Mr Murali Dharan and Ms Sandie Soh’s first dinner date conversation veered far from the typical romantic script. Driven by concerns about Murali’s dietary restrictions, Sandie wanted to seek clarification on his ethnicity and religion.
In an attempt to broach the topic, she awkwardly blurted out, “What are you?”
Despite the initial surprise, Murali understood her intentions and they shared a laugh afterwards. However, the subject of race continued to linger throughout that evening.
Murali said: “I was mindful that race could potentially be an issue, so I asked if being Indian was a deal-breaker quite early on. Thankfully, she very quickly dismissed it.”
The Chinese-Indian couple, both 37, have since celebrated three years of blissful marriage.
They have long accepted that being an interracial couple comes with its unique set of challenges such as judgmental looks in public and occasional snide remarks from taxi drivers.
Recounting an argument she had with her parents when she was in university, Sandie said:
“They only wanted me to date a nice Chinese boy and said that if he weren’t Chinese, they wouldn’t bless the marriage,” adding that this conversation stayed with her throughout her adult years.
Murali, having introduced partners of different races to his family before, also faced similar reservations from his mother.
“There was a concern about how the families would come together. She was worried that I would not be able to acclimatise myself to the new culture and values of someone from another race,” he said.
Recognising that their parents’ perspectives were deeply rooted in generational mindsets, Sandie and Murali embraced the responsibility of educating them, acknowledging that their parents’ comments stem from tradition rather than malice.
Reflecting on this, Murali said: “They are just very used to what they’re comfortable with, which is being the same race. But being educated in a multicultural society, we’ve learned not to worry about all these not-so-consequential matters.”
In 2019, after numerous practice introduction sessions, Sandie finally introduced Murali to her parents.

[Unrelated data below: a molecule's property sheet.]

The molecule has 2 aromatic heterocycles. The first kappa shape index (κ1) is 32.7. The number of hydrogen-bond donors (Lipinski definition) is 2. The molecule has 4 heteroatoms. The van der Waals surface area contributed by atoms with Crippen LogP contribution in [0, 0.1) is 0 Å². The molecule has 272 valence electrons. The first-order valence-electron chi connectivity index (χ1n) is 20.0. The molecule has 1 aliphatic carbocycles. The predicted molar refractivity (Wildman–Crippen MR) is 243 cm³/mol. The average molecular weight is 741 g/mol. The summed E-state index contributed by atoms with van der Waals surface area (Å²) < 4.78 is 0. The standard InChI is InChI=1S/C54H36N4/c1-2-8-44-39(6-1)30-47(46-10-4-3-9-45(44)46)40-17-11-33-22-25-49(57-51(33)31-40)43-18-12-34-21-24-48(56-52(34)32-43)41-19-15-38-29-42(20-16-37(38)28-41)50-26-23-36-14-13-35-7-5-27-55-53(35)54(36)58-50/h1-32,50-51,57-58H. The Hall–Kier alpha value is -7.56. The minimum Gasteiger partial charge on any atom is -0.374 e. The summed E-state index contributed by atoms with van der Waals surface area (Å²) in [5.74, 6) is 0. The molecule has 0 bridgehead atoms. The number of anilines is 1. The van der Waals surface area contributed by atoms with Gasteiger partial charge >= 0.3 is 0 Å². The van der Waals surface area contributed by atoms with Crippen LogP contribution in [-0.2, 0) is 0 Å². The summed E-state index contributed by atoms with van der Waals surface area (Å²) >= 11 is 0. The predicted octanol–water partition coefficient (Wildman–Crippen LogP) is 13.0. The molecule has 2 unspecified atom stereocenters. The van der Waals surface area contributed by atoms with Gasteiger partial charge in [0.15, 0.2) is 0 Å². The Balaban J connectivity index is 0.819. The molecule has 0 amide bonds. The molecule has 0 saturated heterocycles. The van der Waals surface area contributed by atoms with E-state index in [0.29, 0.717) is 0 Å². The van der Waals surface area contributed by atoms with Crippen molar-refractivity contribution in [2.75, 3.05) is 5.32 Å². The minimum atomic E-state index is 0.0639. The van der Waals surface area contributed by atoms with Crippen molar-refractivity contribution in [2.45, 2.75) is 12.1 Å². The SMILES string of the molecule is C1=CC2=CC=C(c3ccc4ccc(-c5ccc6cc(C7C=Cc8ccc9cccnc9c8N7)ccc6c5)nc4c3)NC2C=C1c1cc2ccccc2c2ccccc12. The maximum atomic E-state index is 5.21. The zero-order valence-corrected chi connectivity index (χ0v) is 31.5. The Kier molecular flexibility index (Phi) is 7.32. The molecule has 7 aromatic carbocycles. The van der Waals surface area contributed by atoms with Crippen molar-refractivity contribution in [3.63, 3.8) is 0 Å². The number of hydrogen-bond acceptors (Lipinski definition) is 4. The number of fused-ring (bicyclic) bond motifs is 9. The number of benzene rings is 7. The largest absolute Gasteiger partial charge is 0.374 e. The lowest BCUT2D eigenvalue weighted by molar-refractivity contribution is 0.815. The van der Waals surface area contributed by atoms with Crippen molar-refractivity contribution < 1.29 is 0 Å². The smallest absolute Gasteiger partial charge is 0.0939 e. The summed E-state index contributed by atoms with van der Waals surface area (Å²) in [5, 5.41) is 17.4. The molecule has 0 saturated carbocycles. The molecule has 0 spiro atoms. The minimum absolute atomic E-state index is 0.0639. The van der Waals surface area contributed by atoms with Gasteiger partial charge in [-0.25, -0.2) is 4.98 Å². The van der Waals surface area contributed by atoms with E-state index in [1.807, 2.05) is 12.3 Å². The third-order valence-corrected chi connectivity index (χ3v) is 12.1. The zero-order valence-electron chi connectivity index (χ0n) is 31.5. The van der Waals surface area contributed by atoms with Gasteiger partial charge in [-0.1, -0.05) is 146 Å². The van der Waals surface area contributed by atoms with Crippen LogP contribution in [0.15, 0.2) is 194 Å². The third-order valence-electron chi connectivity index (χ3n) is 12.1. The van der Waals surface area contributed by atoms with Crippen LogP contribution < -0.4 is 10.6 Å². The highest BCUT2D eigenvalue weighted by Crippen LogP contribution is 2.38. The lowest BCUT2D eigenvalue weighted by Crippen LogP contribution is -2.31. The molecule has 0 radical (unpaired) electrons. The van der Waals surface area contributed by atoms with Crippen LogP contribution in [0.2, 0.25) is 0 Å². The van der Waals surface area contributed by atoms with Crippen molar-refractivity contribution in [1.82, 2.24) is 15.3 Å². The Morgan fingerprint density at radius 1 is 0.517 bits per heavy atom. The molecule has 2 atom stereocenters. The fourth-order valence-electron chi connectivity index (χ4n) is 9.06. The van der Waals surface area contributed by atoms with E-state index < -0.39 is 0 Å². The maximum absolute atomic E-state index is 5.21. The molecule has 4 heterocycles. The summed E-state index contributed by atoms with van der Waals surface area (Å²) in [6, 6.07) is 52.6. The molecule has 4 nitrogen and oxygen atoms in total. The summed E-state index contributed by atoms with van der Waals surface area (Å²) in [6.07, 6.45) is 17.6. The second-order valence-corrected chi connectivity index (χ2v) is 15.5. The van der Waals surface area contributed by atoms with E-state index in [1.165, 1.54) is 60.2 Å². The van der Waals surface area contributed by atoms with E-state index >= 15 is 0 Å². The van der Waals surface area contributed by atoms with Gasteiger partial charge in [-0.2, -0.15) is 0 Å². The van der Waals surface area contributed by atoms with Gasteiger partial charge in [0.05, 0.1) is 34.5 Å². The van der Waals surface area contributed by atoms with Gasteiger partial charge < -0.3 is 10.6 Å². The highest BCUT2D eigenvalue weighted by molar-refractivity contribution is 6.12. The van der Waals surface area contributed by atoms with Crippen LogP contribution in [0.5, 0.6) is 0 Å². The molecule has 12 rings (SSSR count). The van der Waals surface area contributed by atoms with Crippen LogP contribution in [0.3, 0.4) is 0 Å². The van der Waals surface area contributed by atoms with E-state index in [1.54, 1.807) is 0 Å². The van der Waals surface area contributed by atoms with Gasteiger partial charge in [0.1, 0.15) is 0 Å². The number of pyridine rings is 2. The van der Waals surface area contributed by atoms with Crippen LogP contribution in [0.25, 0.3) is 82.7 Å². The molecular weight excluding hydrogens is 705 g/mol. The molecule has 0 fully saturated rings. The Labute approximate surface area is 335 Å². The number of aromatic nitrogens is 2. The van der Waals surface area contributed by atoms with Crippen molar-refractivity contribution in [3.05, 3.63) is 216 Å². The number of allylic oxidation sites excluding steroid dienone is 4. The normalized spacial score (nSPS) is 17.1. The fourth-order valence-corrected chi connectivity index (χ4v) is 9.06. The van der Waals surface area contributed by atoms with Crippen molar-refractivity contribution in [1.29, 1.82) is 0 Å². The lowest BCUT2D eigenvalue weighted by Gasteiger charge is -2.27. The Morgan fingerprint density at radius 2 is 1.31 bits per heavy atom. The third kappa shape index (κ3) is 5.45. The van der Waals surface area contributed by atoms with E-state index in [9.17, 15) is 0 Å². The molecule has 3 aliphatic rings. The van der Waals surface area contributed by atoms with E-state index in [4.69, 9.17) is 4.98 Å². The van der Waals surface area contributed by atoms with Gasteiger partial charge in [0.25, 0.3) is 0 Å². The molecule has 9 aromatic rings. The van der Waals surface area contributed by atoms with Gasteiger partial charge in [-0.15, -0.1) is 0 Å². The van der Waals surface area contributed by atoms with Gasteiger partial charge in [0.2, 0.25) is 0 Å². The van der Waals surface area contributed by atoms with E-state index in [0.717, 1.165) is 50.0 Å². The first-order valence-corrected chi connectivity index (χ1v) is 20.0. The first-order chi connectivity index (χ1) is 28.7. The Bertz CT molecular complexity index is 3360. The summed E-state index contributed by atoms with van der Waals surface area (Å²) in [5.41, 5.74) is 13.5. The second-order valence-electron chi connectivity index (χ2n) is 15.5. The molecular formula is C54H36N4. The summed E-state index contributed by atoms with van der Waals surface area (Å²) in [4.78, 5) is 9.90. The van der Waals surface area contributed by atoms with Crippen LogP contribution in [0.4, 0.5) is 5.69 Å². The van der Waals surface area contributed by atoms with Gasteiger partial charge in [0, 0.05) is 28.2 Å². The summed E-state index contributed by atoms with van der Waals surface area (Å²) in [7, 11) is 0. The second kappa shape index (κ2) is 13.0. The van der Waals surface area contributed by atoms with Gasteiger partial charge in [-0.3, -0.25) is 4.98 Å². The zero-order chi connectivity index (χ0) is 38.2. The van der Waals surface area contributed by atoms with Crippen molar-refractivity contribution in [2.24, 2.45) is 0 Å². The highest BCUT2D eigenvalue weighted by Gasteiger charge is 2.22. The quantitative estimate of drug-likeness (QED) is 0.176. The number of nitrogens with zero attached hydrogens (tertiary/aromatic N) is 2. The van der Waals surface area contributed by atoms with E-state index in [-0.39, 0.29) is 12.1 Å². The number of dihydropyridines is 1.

“When I told my parents that I had an Indian boyfriend, I cried. It was conflicting because it was supposed to be good news, right?” she recalled.
To her surprise, her parents proved accepting, a testament to evolving times and shifting perspectives, expressing only the wish for Murali to treat her well and uphold commendable values.
“Now they love him more than they love me. Over the weekend, she’ll ask what does he want to eat? Then she’ll cook whatever he wants,” said Sandie, adding that initially, they had the misconception that he only knew how to eat Indian cuisine.
Committed to embracing their respective cultures, the couple held both a Chinese tea ceremony and a Hindu ritual ceremony as part of their wedding. Sandie also customised her second march-in attire, a mandarin collar top and an Indian-inspired lenga skirt to symbolise the union of two cultures.
“When Murali’s mother saw what I was wearing, she ran up to give us a hug and it was my proudest moment for the wedding,” she said.
With Chinese New Year approaching, the couple shared their joy in celebrating their respective race’s festivities. This February, they hope to gather both sides of the family for a reunion dinner.
“We usually run through the Chinese sayings and agree on what to say before we enter a house,” he said, adding that he tries to speak some Mandarin and Hokkien to Sandie’s relatives who can’t speak English.
Speaking on interracial relationships in Singapore, the couple feels blessed to have avoided harsh rejection. However, they acknowledge couples facing challenges due to unaccepting families and recognise the ongoing battle against racism.
“We have friends who have been together for 10 years and can’t get married because of family and religion and we really feel for them,” Sandie said.
While they agree that Singapore is heading in the right direction of embracing multiracialism, they believe there is still a long way to go, noting that it is crucial to eliminate ingrained racial biases and stereotypes.
Embracing interracial relationships in Singapore is a testament to the nation’s commitment to multiculturalism, equality, and unity. It reflects progressive values and social maturity and emphasises the importance of building a compassionate and inclusive society which is integral to the country’s identity and strength.
“Hopefully, in generations to come, we won’t need to have such conversations anymore as interracial relationships will be accepted as a norm,” she said.
Together with Murali and Sandie, The Pride wishes all readers a Happy Chinese New Year and a Happy Valentines Day in advance!